PENSACOLA, Fla. Bill Faulkner turned 37 Friday, but his age was the last thing on his mind. Instead he's focused on the two biggest prizes in competitive saltwater fishing: Team of the Year and Rookie of the Year.
Faulkner and his partner Al Keller currently lead the race for both of these coveted trophies, and after their first day of fishing in Pensacola found them in the top five, their eyes are clearly on the prize.
"It's been a great year for us, and we feel really lucky to be here with all of these great anglers," Faulkner said. "It may sound trite, but for us it's really all about teamwork. Al and I know each other so well we might as well be brothers."
This brotherly bond has served the duo well, as they have been in contention for the title in every tournament they have fished this year. But the icing on the birthday cake would certainly be walking away with the rookie and team titles. Not a bad birthday present at all!
The unpredictable weather for Day Two of the Oh Boy! Oberto Redfish Cup poses a unique dilemma for one of the Championship teams. Al Keller and Bill Faulkner currently lead both the Team of the Year race and the Rookie of the Year race, and they're sitting in the fifth position after Day One of the event. If Day Two were to rain out, it could mean that Keller and Faulkner sew up both titles much earlier than previously planned.
So to fish or not to fish?
"That's a tough one, because we're competitors and we always want to be out on the water," Faulkner said. "Of course selfishly, if the top five were set based on today, that would be huge for us. Can we do it again tomorrow? I think we can. We're fishing a deep spot that's protected by the wind, so the weather really won't affect us too much. But you never know, and there's a lot of money at stake."
No news is good news
For most of the anglers, Day One of the Oh Boy! Oberto Redfish Cup Championship was a little anti-climactic. The expected high winds and thunderstorms failed to materialize to the extent many were predicting, leaving the anglers pleasantly surprised.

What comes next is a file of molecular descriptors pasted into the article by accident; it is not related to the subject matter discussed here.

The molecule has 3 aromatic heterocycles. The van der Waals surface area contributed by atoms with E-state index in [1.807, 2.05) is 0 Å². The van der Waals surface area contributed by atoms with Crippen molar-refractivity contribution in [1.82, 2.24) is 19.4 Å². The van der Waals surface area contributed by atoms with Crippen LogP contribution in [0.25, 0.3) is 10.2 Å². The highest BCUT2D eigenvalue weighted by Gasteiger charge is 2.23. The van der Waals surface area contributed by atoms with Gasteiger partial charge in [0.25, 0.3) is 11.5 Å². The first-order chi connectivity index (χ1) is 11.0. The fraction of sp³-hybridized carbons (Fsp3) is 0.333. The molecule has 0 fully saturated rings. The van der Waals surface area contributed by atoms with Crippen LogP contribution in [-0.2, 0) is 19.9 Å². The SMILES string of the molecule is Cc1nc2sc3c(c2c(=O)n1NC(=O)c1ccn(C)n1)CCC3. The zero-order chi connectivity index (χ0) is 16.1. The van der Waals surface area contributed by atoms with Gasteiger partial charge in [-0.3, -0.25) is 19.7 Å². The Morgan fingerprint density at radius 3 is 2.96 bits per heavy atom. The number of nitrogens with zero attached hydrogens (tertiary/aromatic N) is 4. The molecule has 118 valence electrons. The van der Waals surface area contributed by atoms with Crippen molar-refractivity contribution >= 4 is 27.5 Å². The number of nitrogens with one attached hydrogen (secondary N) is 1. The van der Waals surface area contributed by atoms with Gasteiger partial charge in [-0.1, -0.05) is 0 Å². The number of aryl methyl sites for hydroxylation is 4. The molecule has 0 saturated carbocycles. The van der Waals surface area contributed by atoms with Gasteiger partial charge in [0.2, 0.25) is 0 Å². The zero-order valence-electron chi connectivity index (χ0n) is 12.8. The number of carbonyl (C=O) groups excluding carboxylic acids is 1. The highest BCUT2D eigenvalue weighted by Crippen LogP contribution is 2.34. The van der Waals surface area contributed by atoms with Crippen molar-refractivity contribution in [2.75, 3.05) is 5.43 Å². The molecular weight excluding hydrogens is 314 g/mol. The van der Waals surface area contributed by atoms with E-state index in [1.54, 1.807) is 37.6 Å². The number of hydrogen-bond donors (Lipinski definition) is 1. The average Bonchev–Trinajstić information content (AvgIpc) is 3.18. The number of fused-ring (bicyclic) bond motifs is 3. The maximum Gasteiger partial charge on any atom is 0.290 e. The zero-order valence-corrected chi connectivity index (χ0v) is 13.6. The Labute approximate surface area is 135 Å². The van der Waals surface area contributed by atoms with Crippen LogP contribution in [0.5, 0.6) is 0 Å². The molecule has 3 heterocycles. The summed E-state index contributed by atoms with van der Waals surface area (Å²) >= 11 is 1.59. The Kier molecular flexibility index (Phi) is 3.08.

"We just went right around the corner from the takeoff site and didn't really have any drama at all," Keith Hartsell said.
"There was no lightning and the sun even came out for a while," John Merriwether said. "I had to pull out my sunglasses because I didn't think I was going to need them and had packed them up."
Three of the championship teams came back to the dock disappointed with their catches. As a consolation, they made a friendly wager: Each team chipped in $20 to see who would have the heaviest weight of their small bags.
The winners? Charlie Thomason and Shane Pescay with an underwhelming 6.91 pounds. It may have been a disappointing day on the water, but at least they didn't walk away empty-handed.
Weather? What weather?
The Redfish Cup is never one to turn down media. But when the Weather Channel showed up to report in front of the Cup stage, it was an ominous sign for organizers and anglers. After all, coverage is great but coverage for being at ground zero of a tropical depression? That might be cause for concern.
One tournament shirt in particular stood out in the crowd on Day One of the Oh Boy! Oberto Redfish Cup Championship: It belonged to BASS Elite Series angler Randy Howell, who was fishing in a nearby tournament and decided to stop by for a taste of some saltwater action.
"I love redfishing, but I've never had the chance to compete in a tournament because of the BASS schedule," he said. "I think it parallels bass fishing in a lot of ways though, like lures and strategy, and that's why a bunch of the freshwater guys like it."
So is he planning to join the likes of Roland Martin and other bass anglers who have made the saltwater switch?
"If we didn't have so many tournaments of our own, I'd love to," he said. "But not any time soon."